The following Corporate Crime guidance note provides comprehensive and up to date legal information covering:
The Investigatory Powers Act 2016 (IPA 2016) overhauled the legal framework governing the use of covert surveillance by public bodies, a framework which is largely, but not exclusively, set out by the Regulation of Investigatory Powers Act 2000 (RIPA 2000). See Practice Note: The Investigatory Powers Act 2016—an introductory guide.
While significant parts of RIPA 2000 have been, and progressively will be, repealed and replaced by IPA 2016, the provisions in RIPA 2000, Pt III which relate to the power of public bodies to issue notices to decrypt encrypted information or to provide decryption keys remain in force, albeit amended by IPA 2016.
RIPA 2000, Pt III regulates the investigation by a public authority of electronic data which is protected by encryption. The provisions are supplemented by a Code of Practice which is admissible in evidence in criminal and civil proceedings.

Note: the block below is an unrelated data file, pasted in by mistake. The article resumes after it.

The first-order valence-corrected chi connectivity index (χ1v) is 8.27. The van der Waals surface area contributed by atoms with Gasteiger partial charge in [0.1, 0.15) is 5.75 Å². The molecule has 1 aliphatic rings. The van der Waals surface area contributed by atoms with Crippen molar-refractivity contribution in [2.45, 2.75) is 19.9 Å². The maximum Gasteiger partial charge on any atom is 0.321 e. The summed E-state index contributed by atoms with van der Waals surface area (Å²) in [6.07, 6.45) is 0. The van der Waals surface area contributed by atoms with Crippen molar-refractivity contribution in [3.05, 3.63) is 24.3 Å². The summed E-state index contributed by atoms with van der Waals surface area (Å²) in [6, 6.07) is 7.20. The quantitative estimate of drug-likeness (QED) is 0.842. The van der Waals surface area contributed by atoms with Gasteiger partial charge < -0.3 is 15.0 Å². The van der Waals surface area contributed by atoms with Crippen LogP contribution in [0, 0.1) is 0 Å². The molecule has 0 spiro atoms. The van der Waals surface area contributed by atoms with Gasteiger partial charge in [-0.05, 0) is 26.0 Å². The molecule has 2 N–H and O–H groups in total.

There are a range of means by which businesses, individuals and criminals can secure and protect their electronic data and to maintain the privacy of their electronic communications. The protection of electronic data can be achieved in various ways, including, at a basic level, a password which gives access to the data in an intelligible form. More complex applications use cryptography to protect access to the data and to put the data itself into a form that is
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